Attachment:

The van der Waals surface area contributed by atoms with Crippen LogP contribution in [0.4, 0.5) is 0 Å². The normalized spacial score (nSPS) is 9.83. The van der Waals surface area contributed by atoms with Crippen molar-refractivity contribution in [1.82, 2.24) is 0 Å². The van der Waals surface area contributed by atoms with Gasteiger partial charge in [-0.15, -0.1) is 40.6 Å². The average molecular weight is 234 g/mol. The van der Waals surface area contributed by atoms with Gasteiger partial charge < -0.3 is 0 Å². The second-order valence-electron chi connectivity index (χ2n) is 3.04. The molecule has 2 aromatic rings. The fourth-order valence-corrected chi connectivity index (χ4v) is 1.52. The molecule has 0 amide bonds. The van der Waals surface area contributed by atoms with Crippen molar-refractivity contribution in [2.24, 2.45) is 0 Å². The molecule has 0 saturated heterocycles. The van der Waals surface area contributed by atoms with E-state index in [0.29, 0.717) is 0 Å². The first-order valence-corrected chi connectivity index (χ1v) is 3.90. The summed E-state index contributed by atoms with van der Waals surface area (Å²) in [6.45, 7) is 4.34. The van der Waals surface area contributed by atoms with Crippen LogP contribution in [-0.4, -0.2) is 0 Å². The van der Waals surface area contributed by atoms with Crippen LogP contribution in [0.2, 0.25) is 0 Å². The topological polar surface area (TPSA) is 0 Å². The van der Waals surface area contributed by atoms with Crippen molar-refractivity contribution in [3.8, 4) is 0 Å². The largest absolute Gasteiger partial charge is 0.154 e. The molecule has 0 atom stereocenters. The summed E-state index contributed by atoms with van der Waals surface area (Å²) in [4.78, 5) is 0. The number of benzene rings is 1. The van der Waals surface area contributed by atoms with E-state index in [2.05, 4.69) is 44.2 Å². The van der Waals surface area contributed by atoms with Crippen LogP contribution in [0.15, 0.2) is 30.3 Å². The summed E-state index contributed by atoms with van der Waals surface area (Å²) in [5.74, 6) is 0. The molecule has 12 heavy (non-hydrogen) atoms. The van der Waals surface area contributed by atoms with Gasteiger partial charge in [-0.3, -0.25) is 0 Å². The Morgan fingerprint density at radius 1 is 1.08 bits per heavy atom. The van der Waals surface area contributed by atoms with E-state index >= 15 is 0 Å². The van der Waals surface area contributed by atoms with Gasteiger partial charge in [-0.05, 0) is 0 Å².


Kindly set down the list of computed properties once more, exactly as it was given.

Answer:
The van der Waals surface area contributed by atoms with Crippen LogP contribution in [0.4, 0.5) is 0 Å². The normalized spacial score (nSPS) is 9.83. The van der Waals surface area contributed by atoms with Crippen molar-refractivity contribution in [1.82, 2.24) is 0 Å². The van der Waals surface area contributed by atoms with Gasteiger partial charge in [-0.15, -0.1) is 40.6 Å². The average molecular weight is 234 g/mol. The van der Waals surface area contributed by atoms with Gasteiger partial charge < -0.3 is 0 Å². The second-order valence-electron chi connectivity index (χ2n) is 3.04. The molecule has 2 aromatic rings. The fourth-order valence-corrected chi connectivity index (χ4v) is 1.52. The molecule has 0 amide bonds. The van der Waals surface area contributed by atoms with Crippen molar-refractivity contribution in [2.24, 2.45) is 0 Å². The molecule has 0 saturated heterocycles. The van der Waals surface area contributed by atoms with E-state index in [0.29, 0.717) is 0 Å². The first-order valence-corrected chi connectivity index (χ1v) is 3.90. The summed E-state index contributed by atoms with van der Waals surface area (Å²) in [6.45, 7) is 4.34. The van der Waals surface area contributed by atoms with Crippen LogP contribution in [-0.4, -0.2) is 0 Å². The van der Waals surface area contributed by atoms with Crippen LogP contribution in [0.2, 0.25) is 0 Å². The topological polar surface area (TPSA) is 0 Å². The van der Waals surface area contributed by atoms with Crippen molar-refractivity contribution in [3.8, 4) is 0 Å². The largest absolute Gasteiger partial charge is 0.154 e. The molecule has 0 atom stereocenters. The summed E-state index contributed by atoms with van der Waals surface area (Å²) in [4.78, 5) is 0. The number of benzene rings is 1. The van der Waals surface area contributed by atoms with E-state index in [2.05, 4.69) is 44.2 Å². The van der Waals surface area contributed by atoms with Crippen LogP contribution in [0.15, 0.2) is 30.3 Å². The summed E-state index contributed by atoms with van der Waals surface area (Å²) in [5.74, 6) is 0. The molecule has 12 heavy (non-hydrogen) atoms. The van der Waals surface area contributed by atoms with Gasteiger partial charge in [-0.3, -0.25) is 0 Å². The Morgan fingerprint density at radius 1 is 1.08 bits per heavy atom. The van der Waals surface area contributed by atoms with E-state index >= 15 is 0 Å². The van der Waals surface area contributed by atoms with Gasteiger partial charge in [-0.05, 0) is 0 Å².